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Charlene Logan Burnett

The Fisherman and The Cloak

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The lake was in a forgotten region, where it was so cold, snow never completely melted from the mountains. The fisherman, in the thirty years since his wife had died, rarely saw other humans. Occasionally a trapper or a woodsman would attempt to enter the surrounding forests, but they were always driven back by windstorms and the relentless cold.

The fisherman often thought about returning to his homeland, a small port on the tip of a southern peninsula, but he had once broken both legs, one of which had not knit back correctly. He was leery of traveling such a distance to attempt to reach a village where surely he'd been forgotten.

He knew he would not live much longer, maybe a year or two. He had almost everything he needed. His dwelling was satisfactory: a cave with a narrow entrance, a round hall with a hearth, and a rear chamber, where his deceased wife was encased inside an ice coffin, which he'd chiseled and polished, so he could gaze in at her exquisite beauty.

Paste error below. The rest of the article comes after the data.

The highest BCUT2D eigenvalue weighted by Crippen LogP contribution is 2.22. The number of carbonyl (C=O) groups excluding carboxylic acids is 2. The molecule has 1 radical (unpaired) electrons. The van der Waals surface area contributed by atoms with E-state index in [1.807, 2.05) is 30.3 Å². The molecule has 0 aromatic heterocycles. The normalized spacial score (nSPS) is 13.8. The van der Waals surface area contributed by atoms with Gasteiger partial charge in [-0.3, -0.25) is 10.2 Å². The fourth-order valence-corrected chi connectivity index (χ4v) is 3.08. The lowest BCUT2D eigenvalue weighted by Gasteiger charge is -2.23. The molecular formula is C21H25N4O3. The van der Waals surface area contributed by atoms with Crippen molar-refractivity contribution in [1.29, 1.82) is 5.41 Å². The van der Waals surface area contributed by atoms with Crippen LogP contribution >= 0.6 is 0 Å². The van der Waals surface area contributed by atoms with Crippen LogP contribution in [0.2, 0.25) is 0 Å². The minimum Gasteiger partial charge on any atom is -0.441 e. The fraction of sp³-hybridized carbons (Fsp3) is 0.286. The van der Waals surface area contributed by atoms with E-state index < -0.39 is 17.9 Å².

It was midwinter, and the sun rose for only a few hours each day. Food was scarce. Snow hares, preserving their waning energy, often hid in their dens for days. Birds had long fled to the south. Each day, the fisherman carried his hatchet and pole onto the frozen lake. Each day, he found it harder to hook a fish as they drifted deeper and deeper.


The lake had formed thousands of years ago. It was so vast and deep and frigid that everything that fell into it remained preserved. Gar and paddlefish swam between the tusks of woolly mammoth. A mastodon's trunk curled around the very tree it once carried. A dire wolf, long extinct in the Americas, lay on the bottom, while nearby, a red cloak that the wolf had purged upon entering the water, swayed with the current. The garment still held the blush of the young girl who'd worn it, although her body had long ago been devoured inside the wolf's belly as he fled north across the continent, men and women from the girl's village in pursuit.